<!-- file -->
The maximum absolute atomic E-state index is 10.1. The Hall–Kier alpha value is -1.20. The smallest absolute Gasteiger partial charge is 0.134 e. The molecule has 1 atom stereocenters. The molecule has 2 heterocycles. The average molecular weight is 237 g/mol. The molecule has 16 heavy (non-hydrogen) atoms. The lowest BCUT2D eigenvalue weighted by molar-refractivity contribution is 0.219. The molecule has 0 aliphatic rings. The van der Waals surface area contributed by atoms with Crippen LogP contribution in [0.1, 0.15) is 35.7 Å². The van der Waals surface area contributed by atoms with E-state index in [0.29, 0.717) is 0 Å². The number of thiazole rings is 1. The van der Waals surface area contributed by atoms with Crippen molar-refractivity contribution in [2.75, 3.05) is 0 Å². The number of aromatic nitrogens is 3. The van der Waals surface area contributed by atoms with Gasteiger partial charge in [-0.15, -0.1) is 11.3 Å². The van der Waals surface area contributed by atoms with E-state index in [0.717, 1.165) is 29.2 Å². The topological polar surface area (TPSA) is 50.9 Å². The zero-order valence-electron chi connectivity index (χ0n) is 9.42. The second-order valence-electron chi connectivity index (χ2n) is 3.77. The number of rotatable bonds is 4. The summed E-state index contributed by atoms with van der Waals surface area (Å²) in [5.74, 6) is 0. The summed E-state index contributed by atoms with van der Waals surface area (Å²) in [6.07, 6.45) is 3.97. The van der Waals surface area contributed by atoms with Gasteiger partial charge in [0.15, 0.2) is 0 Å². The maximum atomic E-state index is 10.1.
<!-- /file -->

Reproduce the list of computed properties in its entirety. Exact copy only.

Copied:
The maximum absolute atomic E-state index is 10.1. The Hall–Kier alpha value is -1.20. The smallest absolute Gasteiger partial charge is 0.134 e. The molecule has 1 atom stereocenters. The molecule has 2 heterocycles. The average molecular weight is 237 g/mol. The molecule has 16 heavy (non-hydrogen) atoms. The lowest BCUT2D eigenvalue weighted by molar-refractivity contribution is 0.219. The molecule has 0 aliphatic rings. The van der Waals surface area contributed by atoms with Crippen LogP contribution in [0.1, 0.15) is 35.7 Å². The van der Waals surface area contributed by atoms with E-state index in [0.29, 0.717) is 0 Å². The number of thiazole rings is 1. The van der Waals surface area contributed by atoms with Crippen molar-refractivity contribution in [2.75, 3.05) is 0 Å². The number of aromatic nitrogens is 3. The van der Waals surface area contributed by atoms with Gasteiger partial charge in [-0.15, -0.1) is 11.3 Å². The van der Waals surface area contributed by atoms with E-state index in [0.717, 1.165) is 29.2 Å². The topological polar surface area (TPSA) is 50.9 Å². The zero-order valence-electron chi connectivity index (χ0n) is 9.42. The second-order valence-electron chi connectivity index (χ2n) is 3.77. The number of rotatable bonds is 4. The summed E-state index contributed by atoms with van der Waals surface area (Å²) in [5.74, 6) is 0. The summed E-state index contributed by atoms with van der Waals surface area (Å²) in [6.07, 6.45) is 3.97. The van der Waals surface area contributed by atoms with Gasteiger partial charge in [0.15, 0.2) is 0 Å². The maximum atomic E-state index is 10.1.